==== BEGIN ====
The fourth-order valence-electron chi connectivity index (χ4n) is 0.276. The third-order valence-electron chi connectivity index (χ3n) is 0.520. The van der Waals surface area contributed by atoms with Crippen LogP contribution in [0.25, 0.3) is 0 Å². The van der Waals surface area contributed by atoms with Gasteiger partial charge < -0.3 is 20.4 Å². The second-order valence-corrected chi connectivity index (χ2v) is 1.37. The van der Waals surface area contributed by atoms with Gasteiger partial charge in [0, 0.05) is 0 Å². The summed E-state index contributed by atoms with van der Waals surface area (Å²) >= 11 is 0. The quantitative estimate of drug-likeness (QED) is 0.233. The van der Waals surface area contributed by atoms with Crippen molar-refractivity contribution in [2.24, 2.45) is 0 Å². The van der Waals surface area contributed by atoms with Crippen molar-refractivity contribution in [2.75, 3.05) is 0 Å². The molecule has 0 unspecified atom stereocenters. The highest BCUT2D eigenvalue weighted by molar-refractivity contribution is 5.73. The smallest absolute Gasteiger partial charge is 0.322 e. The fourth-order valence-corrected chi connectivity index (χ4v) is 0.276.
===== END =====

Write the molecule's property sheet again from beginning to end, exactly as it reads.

The fourth-order valence-electron chi connectivity index (χ4n) is 0.276. The third-order valence-electron chi connectivity index (χ3n) is 0.520. The van der Waals surface area contributed by atoms with Crippen LogP contribution in [0.25, 0.3) is 0 Å². The van der Waals surface area contributed by atoms with Gasteiger partial charge < -0.3 is 20.4 Å². The second-order valence-corrected chi connectivity index (χ2v) is 1.37. The van der Waals surface area contributed by atoms with Gasteiger partial charge in [0, 0.05) is 0 Å². The summed E-state index contributed by atoms with van der Waals surface area (Å²) >= 11 is 0. The quantitative estimate of drug-likeness (QED) is 0.233. The van der Waals surface area contributed by atoms with Crippen molar-refractivity contribution in [2.24, 2.45) is 0 Å². The van der Waals surface area contributed by atoms with Crippen molar-refractivity contribution in [2.75, 3.05) is 0 Å². The molecule has 0 unspecified atom stereocenters. The highest BCUT2D eigenvalue weighted by molar-refractivity contribution is 5.73. The smallest absolute Gasteiger partial charge is 0.322 e. The fourth-order valence-corrected chi connectivity index (χ4v) is 0.276.